The Community Programme Ambassadors are a group of freelance musicians, workshop leaders, presenters and composers who support the strategy and artistic leadership of all our work with families, young people, in criminal justice settings and with those living with long-term health conditions. Working closely with our Community team, they bring their expertise in delivering projects to guide new activities in those settings, and support new and local artists to lead sessions and projects.
Emily Barden, one of our Community Ambassadors and composer of this year’s Celebration finale, talks us through the process of co-creating a piece of work designed to give young people in Suffolk chance to speak about what they want people to hear.
During the October half term I had the privilege of spending two days with members of Group A and other interested young people from Ipswich and Lowestoft, generating themes and ideas for 2022’s Celebration finale piece.
We started with some ice-breaker games and vocal play to try and get everyone in the room comfortable with their own voice – both metaphorically and actually – as the workshops demanded that people felt confident and brave enough to put forward their own thoughts and ideas. Creating this safe and welcoming space for everyone was at the forefront of the workshops, and was something that fellow workshop leader Andi and workshop assistants from the BPA Community Team were really brilliant at supporting.
Having previously written 2020’s Celebration finale, I was well aware of the massive challenge the brief presents. Here is a little snap shot to give you an idea...
The piece must be:
1. Between 8-10 mins long.
2. Teachable and memorable within a 45 min workshop on the day.
3. Differentiated so that 5 year olds and 18 year olds alike can find connection and something musically satisfying within it.
4. Multi layered to allow those who want to be working on it for a longer period the chance to get stuck in and not be bored on the day!
5. It must be a really, flexible, uplifting, spectacular finale that involves upwards of 200 per performance for 6 days in a row.
So, I was thrilled to be asked to write 2022’s piece, but also fully aware of the work ahead!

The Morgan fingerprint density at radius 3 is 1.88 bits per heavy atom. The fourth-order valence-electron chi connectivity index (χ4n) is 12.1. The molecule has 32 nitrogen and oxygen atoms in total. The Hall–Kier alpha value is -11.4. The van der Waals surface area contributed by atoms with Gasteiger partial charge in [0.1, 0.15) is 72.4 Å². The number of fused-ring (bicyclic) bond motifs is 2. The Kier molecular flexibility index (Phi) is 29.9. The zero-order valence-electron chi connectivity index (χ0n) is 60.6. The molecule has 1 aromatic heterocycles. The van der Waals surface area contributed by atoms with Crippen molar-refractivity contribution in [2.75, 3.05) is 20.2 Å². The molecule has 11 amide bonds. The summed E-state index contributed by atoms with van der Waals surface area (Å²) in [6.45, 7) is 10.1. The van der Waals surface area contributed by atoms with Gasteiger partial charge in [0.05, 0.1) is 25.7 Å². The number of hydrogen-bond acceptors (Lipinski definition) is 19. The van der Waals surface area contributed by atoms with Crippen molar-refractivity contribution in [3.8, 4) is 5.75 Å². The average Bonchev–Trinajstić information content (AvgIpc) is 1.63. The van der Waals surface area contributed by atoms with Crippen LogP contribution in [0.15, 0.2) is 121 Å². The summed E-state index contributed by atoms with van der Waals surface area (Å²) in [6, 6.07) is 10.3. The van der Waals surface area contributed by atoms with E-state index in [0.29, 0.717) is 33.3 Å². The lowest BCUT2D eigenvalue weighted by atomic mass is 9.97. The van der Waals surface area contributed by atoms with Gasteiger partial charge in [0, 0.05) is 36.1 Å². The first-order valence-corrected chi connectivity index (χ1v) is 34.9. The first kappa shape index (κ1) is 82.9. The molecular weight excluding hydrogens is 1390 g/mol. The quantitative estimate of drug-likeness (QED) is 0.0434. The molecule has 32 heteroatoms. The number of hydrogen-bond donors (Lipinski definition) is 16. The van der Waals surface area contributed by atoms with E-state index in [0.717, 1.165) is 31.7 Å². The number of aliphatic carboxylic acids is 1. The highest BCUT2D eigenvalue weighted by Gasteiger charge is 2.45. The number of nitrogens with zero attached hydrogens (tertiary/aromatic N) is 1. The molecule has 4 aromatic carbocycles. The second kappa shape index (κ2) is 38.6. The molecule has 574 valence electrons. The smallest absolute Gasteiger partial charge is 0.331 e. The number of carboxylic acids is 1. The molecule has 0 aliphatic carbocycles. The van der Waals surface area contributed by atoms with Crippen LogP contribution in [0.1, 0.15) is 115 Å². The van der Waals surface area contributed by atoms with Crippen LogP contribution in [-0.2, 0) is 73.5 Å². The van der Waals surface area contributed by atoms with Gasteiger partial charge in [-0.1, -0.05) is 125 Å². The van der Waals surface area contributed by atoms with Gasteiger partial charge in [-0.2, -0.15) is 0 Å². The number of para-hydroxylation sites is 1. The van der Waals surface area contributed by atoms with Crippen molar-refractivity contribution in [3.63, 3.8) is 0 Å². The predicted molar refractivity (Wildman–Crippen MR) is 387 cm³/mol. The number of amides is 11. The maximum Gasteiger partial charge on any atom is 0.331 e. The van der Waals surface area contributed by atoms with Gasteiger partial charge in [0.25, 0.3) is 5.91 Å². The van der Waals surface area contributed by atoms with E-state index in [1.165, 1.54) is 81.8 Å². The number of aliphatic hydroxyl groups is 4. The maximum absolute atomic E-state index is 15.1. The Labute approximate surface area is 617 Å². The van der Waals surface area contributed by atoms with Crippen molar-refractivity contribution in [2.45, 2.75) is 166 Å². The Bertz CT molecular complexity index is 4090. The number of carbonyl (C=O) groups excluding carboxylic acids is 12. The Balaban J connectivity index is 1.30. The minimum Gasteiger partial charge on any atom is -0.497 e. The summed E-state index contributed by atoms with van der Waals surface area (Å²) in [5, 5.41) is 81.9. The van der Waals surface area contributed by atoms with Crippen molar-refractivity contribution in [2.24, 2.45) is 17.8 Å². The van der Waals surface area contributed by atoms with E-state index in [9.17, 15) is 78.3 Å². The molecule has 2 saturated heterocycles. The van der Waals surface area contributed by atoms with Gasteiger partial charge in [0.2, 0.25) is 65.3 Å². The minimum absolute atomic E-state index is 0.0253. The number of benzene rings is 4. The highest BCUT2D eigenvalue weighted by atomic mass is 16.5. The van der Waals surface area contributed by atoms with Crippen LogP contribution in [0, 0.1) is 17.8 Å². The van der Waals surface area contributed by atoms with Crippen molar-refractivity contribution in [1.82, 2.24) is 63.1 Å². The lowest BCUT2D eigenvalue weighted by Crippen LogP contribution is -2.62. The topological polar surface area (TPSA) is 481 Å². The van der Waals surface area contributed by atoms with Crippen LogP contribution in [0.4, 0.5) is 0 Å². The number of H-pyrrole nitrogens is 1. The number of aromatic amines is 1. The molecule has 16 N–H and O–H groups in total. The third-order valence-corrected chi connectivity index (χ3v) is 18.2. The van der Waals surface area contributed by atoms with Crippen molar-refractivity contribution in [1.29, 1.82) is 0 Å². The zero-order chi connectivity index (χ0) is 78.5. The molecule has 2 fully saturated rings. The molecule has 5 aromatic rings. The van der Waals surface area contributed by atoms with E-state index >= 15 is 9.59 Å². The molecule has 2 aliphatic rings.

My main ambition for this year’s creation was that it should be truly representative of the young people who will be singing the piece. I wanted them to sing their own words and thoughts, not just my guess as to what they may be.
With this in mind, Group A were a really great place to start. They consist of young people from across the region aged 8-18 and the philosophy behind Group A is all about inclusivity, a safe place to be, trust, community and friendships – all facilitated through music and singing.
When I asked Group A what they wanted to write about given a big stage and performance platform, unsurprisingly the pandemic did appear as a theme. What surprised me, however, was the nature in which they wanted to address it. They wanted it to be acknowledged as a life changing event, a major cause of disruption and in some cases distress. They wanted to move forward to something better, something else, but were absolutely clear that they didn’t want to forget it or ‘sweep it under the carpet’. The chance to share how the past 2 years has impacted and continues to impact their lives was seen as very important, and through some pretty frank conversations, it became clear that people were not alone in feeling alone. Being able to channel this into making music together and singing was a really great experience and I hope created some sense of release and sense of feeling more connected as a result.
Another major theme was identity. Being seen and recognised whoever you are.
I want to be who I want to be, say what I want to say, wear what I wanna wear, just be me.
This was a verse composed in the Lowestoft group and was sung heartily by everyone in the room, with total recognition of the sentiment.
Another emergent theme, and one which gladdened my heart, was music, and how very important it is in almost all areas of life. These young people are using music to make sense of things, to express the seemingly unexpressable, to help understand you’re not alone, to celebrate, to despair, to bring together.
This theme is something I will be absolutely using in the finale composition.
One of the sentences written in the session was “Together, together, telling stories together” and this seems like such a strong idea to me, and perhaps a way that we can all move forward from the last couple of years into a future that acknowledges and shares the impact of what we’ve been through, but understands that together is the way to recover.”